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Cashier in bank raid thought banger was a gunshot, court told

A MAN robbed a Dublin bank when a teller thought a banger that had been set off on the premises was the sound of a gunshot, it has been alleged.

James Foley (41) appeared in Dublin District Court charged with robbing a female cashier of just under €7,000 at the Ulster Bank branch on Camden Street earlier this week.

Foley was granted bail and the case against him was adjourned for the directions of the DPP.

The accused, with an address at McCarthy's Terrace, Rialto, Dublin 8, is charged with one count of robbery at the bank on January 6.

Judge William Hamill remanded him on bail, to appear in court again next month.

Detective Garda Declan Boland of Kevin Street Station told the court he arrested the accused at the station at 11.56am on Friday. He was charged at 12.16pm and his reply after caution was "guilty".

Det Garda Boland said it would be alleged that a banger was set off inside the bank and the defendant then approached the teller. He was handed €7,000 by the teller who "thought it possibly could have been a firearm", it was alleged.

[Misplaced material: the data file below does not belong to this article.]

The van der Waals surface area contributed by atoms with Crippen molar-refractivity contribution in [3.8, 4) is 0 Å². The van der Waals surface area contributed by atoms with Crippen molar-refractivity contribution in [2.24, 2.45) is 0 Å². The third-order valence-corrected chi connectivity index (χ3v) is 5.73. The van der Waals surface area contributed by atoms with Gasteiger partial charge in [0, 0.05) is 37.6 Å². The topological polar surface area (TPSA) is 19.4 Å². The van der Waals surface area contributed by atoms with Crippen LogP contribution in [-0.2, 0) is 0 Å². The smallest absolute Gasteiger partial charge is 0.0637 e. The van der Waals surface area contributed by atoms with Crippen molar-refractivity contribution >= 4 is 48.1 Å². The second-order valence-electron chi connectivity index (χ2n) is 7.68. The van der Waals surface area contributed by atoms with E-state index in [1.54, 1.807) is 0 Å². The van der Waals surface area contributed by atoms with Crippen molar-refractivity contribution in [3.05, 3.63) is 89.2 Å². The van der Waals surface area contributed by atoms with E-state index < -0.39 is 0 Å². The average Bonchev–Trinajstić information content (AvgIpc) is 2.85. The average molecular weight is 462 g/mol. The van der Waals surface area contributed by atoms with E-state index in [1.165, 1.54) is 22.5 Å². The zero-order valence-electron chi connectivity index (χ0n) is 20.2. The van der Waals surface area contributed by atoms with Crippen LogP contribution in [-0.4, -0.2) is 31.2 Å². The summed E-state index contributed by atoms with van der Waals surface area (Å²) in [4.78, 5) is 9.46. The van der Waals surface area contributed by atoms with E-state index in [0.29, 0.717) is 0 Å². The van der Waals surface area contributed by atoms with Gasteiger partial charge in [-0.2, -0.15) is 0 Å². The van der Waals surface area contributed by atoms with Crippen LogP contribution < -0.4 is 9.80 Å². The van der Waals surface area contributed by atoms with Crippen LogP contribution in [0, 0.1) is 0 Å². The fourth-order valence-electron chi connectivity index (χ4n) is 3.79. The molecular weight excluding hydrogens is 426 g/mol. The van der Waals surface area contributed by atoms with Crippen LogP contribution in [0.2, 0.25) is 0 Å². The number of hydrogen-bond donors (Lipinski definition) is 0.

There were no weapons produced in the bank. The court heard a file was being sent to the DPP and gardai had no objections to bail, in the defendant's own bond and subject to conditions.


These were that he continues to live at his home address, signs on three times per week at Kilmainham Garda Station between 9am and 9pm, and stays away from Ulster Bank on Camden Street.

The judge extended this to the Camden Street area and the accused said: "No, I won't be near Camden Street."

Another condition was that he does not associate with a named man. Solicitor Richard Young asked for confirmation of the accused's reply to the charge after caution.

"Guilty," the detective replied.

"So it was not 'not guilty', but 'guilty'," the judge said.

Judge Hamill granted free legal aid and noted that jurisdiction had yet to be accepted as the DPP's directions had not been issued.

This means it has not yet been determined whether the case will be dealt with in Dublin District Court or the Circuit Court, where the potential penalties on conviction are more severe.

If the DPP directs summary trial, the accused will be asked to choose which court he wishes to deal with the case, and to indicate a plea.

If the DPP directs trial on indictment, the case will be adjourned for the preparation of a book of evidence.